winter 2014 cover This issue explores important themes like the current rhetoric surrounding the modesty discourse from marriage and family therapist Jennifer Finlayson-Fife, as well as a beautiful collection of personal essays and inspired artwork.  Subscribe or read online here.

We also want to notify our readers that this will be the last issue of Exponent II that will be available online without a subscription. Beginning with our Spring 2014 issue on the topic of women’s ordination to the priesthood, we will be offering digital subscriptions to all of our readers. Stay tuned for how to become a digital subscriber in the coming months.
Enjoy Aimee Hickman’s lovely Letter from the Editor in this quarter’s issue.

My parents and I recently went through a trunk of old photographs. Decades caught on celluloid showed my parents’ coming of age in the ’60s and ’70s, and I couldn’t resist teasing them for their fashion choices, including a photo of my newlywed mother wearing an anklelength calico- printed prairie dress.

“What fashion statement were you going for with this one?” I gibed.

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Announcement: Give the Gift of Exponent II This Christmas

Gift of EXII logoExponent II’s Winter issue will come out after Christmas this year, but that doesn’t mean you still can’t give a beloved sister-friend a subscription for Christmas. Order by December 22nd and our staff will send your loved one a card letting them know of their upcoming gift subscription and who they have to thank. Subscribe here today.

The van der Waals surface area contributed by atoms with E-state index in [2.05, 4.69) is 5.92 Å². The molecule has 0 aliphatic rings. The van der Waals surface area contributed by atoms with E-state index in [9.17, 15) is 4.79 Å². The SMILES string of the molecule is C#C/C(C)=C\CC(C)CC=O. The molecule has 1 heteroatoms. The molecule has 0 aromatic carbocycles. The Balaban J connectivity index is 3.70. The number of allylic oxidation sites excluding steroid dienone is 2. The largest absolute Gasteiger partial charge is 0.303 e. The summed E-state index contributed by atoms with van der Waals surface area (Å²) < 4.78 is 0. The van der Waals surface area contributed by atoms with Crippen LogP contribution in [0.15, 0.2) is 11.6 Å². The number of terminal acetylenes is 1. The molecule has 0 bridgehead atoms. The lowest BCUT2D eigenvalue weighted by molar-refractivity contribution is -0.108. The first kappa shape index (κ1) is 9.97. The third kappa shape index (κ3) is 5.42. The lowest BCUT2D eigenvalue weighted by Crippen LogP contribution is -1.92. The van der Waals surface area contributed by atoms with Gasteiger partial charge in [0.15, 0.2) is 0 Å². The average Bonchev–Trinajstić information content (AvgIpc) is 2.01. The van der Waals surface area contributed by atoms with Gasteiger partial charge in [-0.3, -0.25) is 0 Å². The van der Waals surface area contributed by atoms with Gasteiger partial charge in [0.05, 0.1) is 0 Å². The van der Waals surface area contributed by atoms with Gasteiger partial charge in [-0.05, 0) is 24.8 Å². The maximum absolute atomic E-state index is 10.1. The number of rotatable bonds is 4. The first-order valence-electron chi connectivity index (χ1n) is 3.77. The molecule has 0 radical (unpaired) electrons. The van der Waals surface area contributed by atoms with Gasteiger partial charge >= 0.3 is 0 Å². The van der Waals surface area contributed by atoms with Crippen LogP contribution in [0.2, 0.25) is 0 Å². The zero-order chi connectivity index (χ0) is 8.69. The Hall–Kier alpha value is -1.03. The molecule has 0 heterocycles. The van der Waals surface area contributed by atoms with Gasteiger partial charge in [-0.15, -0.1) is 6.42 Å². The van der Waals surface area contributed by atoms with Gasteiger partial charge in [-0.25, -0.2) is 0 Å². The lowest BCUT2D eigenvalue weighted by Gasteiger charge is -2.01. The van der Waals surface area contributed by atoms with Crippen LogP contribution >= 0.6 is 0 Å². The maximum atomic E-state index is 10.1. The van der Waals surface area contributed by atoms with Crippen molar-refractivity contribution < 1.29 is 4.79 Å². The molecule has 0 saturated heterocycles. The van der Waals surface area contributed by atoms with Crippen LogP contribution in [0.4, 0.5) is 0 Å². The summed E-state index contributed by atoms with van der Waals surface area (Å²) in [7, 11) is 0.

Already have a subscription? Consider getting Exponent II’s Habits of Being: Women’s Material Culture for yourself or someone you love.

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Sacred Music: a New Series on The Exponent

sacred musicOn Sunday after our most recent General Conference, I was pooped. The concern for my sisters at Priesthood session on Saturday and a few talks that hadn’t gone quite as I hoped left me feeling depleted. I should have turned off my computer because I only seemed to find things on Facebook and various blogs that made me more upset until I stumbled on Kristine’s post at BCC featuring “Not One Sparrow is Forgotten.” It was a balm in Gilead, and I was reminded how music has the ability to not only help us feel the Spirit but provide comfort in a way that spoken or written words can’t.

With this idea in mind, we’ve started a new Exponent II Pinterest board, “Sacred Music” (you knew we’re on Pinterest, right? Thanks to TopHat we have a variety of categories, including “Feminists of Other Faiths” and “Women in and of the World” as well as every blog post from The Exponent.).

On there, you’ll see the YouTube of the “Not One Sparrow is Forgotten” in Kristine’s post and also “O Divine Redeemer” featured in mraynes’ post, “Ah! Turn Me Not Away.